Iowa State University researchers have created the first heat resistant "nanovaccines" to help doctors vaccinate people in developing countries, where there is limited access to cooling equipment.
Vaccines have to be kept cool, at a temperature below 8 degrees Celsius from the moment they are made until they are administered to a patient. In developing countries with hot or tropical cimates, doctors working to provide emergency medical care currently face great challenges in keeping crucial vaccines from going bad, according to Deutsche Welle.
"This is one of the reasons why we're still unable to vaccinate many children against diseases, which have been wiped out in developed countries - polio, for example," said Dr Sebastian Dietrich, a physician working with Médecins Sans Frontières (Doctors without Borders).
"We just can't get the vaccines to very remote areas while keeping them cool."
Now researchers from Iowa State University may have cracked the problem by packing the antigen (the active ingredient in the vaccine) within nano-sized non-toxic, biodegradable polymer particles.
Balaji Narasimhan and his team have so far been able to boost immune responses against influenza in mice and presented their findings at the National Meeting of the American Chemical Society in Dallas this week.
"We've shown that it works with rodents, and we're moving forward to show that [it works] in larger animals as well. The particles are made of materials that have high-term stability - the only thing that pulls them apart is water," said Narasimhan.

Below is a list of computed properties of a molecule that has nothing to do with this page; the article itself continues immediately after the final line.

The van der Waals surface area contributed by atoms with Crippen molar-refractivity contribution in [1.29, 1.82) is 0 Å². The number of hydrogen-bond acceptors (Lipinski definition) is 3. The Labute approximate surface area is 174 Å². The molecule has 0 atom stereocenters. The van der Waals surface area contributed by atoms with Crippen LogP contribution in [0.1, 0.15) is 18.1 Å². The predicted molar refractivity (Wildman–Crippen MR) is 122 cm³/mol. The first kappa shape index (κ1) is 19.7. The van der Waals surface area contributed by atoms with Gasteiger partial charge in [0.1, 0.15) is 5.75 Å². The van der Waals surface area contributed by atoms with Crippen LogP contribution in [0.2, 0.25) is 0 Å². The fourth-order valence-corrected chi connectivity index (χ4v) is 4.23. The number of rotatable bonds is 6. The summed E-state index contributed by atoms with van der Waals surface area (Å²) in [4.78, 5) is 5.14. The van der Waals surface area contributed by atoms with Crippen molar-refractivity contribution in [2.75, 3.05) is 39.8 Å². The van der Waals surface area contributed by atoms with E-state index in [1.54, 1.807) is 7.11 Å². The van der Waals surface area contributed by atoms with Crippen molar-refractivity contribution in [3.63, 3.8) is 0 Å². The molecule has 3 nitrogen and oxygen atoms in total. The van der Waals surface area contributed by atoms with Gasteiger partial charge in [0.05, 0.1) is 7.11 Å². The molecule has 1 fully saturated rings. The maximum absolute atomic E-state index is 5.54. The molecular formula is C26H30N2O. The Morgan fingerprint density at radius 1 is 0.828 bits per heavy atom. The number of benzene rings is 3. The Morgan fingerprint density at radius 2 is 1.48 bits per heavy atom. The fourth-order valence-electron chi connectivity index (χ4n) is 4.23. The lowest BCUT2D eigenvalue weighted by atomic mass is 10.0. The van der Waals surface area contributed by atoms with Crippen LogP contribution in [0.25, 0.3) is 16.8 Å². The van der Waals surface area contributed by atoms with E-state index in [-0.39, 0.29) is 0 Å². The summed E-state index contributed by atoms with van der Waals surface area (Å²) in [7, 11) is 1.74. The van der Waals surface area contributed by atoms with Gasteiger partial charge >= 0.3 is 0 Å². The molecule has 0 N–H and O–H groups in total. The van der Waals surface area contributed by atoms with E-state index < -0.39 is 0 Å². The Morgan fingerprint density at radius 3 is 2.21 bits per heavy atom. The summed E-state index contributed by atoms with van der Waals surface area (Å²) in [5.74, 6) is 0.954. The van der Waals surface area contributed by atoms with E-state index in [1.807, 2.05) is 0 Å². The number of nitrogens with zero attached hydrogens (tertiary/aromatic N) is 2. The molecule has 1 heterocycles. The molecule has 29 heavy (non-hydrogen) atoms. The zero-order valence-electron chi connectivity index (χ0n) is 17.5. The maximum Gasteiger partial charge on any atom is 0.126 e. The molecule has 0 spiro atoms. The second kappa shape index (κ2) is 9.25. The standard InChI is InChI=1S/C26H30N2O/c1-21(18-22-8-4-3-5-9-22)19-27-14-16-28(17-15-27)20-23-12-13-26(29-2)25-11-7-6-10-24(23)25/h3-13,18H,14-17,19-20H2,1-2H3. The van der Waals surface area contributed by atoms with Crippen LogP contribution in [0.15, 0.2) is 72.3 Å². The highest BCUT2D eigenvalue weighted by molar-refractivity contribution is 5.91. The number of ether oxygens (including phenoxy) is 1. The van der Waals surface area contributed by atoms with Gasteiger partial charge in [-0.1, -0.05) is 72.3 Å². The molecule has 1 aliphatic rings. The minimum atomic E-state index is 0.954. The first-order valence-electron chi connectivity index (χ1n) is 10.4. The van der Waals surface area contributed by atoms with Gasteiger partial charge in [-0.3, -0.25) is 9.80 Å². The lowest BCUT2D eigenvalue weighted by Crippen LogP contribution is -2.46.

"Our nanovaccine approach could be instrumental for containing future outbreaks of recently emerged and re-emerging diseases, such as SARS, new flu strains and multi-drug resistant tuberculosis."
The nanovaccines will also work for vaccines against tropical diseases and can be stored at room temperature for between six to 10 months.
Traditionally, vaccines work by introducing part of a virus which triggers the body's humoral response. The immune system produces antibodies to fight off the pathogen and over time, the body learns how to respond to that particular virus.
T cells, not antibodies
With the nanovaccines, patients will only need to take one dose in their lives as the vaccine activates another part of the immune system called T cells instead of antibodies, which are just as effective in fighting viruses and can be administered through the nose.
This could be very useful for vaccinating children as no syringe needles are required, and patients could one day even vaccinate themselves.
The Iowa State University researchers are still at the preclinical trial stage with their nanovaccines, and even if the new vaccine passes all tests, it will still take years to be officially approved for use.
At the moment, the only heat-resistant vaccine in existence is MenAfriVac, the vaccine against meningitis, which has been approved for use even after the vaccine has spent four days being stored in temperatures of up to 40 degrees Celsius.
Developed by the World Health Organisation (WHO) and the Program for Appropriate Technology in Health (PATH), the vaccine was successfully tested in vaccination campaigns in Chad and Benin in Africa in 2012.